Usually, when clients reach us, they have already tried looking for results on their own, and they might have faced some difficulty which eventually brings them to us. So I knew it wasn’t going to be full of challenges. And it was just as I thought!

[Challenge 1] Less Literature was published on the missing concept 

From the preliminary analysis, I observed that Poly(epsilon-caprolactone) is one of the most commonly researched polymers in various implantable formulations. But when I started looking into the use of PCL in oral slow-release formulation, I came across some articles where the information mentioned in them investigated the oral administration of drugs other than the drug of our choice disclosed in the target patent. 

Not just that, the literature I came across also lacked the molecular weight specifications and the formation’s first polymer, i.e., PEO.

Even after getting half-baked results, I searched the literature for another couple of days. When performing the citation analysis of the target patent using the Ambercite Tool, I found a reference (e.g., US20110251232A1) covering Polyethylene oxide aspects with the required MW range. With the past results that missed Polyethylene oxide, I was happy to finally find the mention of PEO. 

However, even after getting a spot-on result with regard to PEOs, there was no mention of polycaprolactone (PCL)’s molecular weight.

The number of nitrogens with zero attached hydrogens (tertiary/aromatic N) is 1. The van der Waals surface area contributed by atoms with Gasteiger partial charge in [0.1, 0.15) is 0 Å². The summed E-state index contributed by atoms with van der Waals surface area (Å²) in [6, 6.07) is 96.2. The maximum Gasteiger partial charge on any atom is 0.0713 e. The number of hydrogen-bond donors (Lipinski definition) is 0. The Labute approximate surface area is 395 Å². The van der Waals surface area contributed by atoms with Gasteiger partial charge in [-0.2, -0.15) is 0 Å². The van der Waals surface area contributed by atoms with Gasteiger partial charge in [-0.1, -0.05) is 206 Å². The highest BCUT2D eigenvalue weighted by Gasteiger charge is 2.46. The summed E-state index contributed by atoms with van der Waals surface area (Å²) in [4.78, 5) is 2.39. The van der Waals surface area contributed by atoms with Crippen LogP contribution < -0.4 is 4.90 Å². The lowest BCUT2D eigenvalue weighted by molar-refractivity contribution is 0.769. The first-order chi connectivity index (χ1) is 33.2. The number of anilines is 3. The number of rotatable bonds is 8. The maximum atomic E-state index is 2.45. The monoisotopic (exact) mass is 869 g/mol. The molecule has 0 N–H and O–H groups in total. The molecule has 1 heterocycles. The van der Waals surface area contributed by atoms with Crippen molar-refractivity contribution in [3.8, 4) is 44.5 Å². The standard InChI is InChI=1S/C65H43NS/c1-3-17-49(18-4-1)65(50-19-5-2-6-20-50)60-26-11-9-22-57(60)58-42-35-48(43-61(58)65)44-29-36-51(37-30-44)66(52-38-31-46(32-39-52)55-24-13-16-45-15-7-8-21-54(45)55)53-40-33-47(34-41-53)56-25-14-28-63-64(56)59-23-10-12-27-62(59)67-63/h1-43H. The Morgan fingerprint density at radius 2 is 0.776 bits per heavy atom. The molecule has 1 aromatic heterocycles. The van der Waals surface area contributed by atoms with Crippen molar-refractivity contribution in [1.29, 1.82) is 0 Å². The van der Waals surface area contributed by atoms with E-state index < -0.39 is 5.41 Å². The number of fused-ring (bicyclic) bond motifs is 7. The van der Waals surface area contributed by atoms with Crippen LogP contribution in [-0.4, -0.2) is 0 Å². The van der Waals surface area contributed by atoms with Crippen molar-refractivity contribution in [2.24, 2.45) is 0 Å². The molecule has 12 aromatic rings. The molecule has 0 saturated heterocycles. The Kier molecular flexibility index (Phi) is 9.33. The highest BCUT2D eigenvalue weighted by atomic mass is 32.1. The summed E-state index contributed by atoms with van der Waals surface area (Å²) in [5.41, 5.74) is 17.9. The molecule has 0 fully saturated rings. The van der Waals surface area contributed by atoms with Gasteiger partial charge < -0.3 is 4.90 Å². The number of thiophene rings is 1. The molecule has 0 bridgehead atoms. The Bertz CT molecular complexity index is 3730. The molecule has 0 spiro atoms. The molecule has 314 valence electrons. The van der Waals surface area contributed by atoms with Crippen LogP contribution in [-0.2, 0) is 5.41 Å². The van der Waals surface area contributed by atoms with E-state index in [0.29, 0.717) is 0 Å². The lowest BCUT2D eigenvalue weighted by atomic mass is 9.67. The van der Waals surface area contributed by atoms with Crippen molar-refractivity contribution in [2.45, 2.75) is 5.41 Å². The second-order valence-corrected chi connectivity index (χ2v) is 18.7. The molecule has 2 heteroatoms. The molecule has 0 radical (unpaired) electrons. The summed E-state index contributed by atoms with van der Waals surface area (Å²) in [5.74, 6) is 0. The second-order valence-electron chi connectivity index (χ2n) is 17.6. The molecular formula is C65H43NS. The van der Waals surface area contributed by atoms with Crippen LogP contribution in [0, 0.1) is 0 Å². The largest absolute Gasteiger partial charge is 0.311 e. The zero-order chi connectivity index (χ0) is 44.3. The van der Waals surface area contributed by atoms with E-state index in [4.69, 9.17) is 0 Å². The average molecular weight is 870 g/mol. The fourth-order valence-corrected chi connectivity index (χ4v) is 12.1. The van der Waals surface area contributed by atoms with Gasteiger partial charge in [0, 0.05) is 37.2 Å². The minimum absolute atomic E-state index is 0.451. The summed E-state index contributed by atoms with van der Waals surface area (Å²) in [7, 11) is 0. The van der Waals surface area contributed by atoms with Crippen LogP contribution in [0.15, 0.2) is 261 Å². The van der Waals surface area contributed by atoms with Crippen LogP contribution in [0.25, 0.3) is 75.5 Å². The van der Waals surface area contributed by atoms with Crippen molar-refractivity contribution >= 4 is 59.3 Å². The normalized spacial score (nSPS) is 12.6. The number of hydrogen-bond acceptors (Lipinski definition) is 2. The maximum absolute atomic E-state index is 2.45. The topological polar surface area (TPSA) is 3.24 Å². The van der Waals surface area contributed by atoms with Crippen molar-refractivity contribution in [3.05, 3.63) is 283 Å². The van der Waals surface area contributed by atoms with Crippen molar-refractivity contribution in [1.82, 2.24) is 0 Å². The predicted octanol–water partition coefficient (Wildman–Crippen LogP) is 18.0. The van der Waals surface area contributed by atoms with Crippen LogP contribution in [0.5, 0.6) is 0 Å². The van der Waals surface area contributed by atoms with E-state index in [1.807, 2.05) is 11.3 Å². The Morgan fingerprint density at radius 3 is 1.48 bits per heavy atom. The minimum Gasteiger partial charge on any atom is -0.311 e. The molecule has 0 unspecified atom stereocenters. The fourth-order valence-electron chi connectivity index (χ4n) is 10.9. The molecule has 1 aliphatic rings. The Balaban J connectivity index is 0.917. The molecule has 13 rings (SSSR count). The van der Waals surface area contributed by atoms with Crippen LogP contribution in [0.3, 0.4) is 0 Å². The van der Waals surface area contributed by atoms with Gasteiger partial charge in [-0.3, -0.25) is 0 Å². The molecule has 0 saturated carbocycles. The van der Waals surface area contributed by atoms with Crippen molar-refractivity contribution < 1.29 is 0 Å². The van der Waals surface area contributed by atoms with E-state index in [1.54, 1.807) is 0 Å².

At this point, it was normal to get frustrated as all the references I gathered had the required claim elements (i.e., Drug of our choice, PEO with required molecular weight, PCL) except one aspect, i.e., the molecular weight of PCL in such oral slow-release formulations. 

Having invested so much effort and time into collecting these references, I managed to stay calm and started analyzing them in detail. I did not discard it because I knew that with such close references, they would yield some results. You may call this instinct or experience.

I observed that the molecular weight of PCL seemed to be an obvious feature. However, as per the patent’s prosecution history, the applicant had argued that the required molecular weight gave some physical characteristics to the tablet.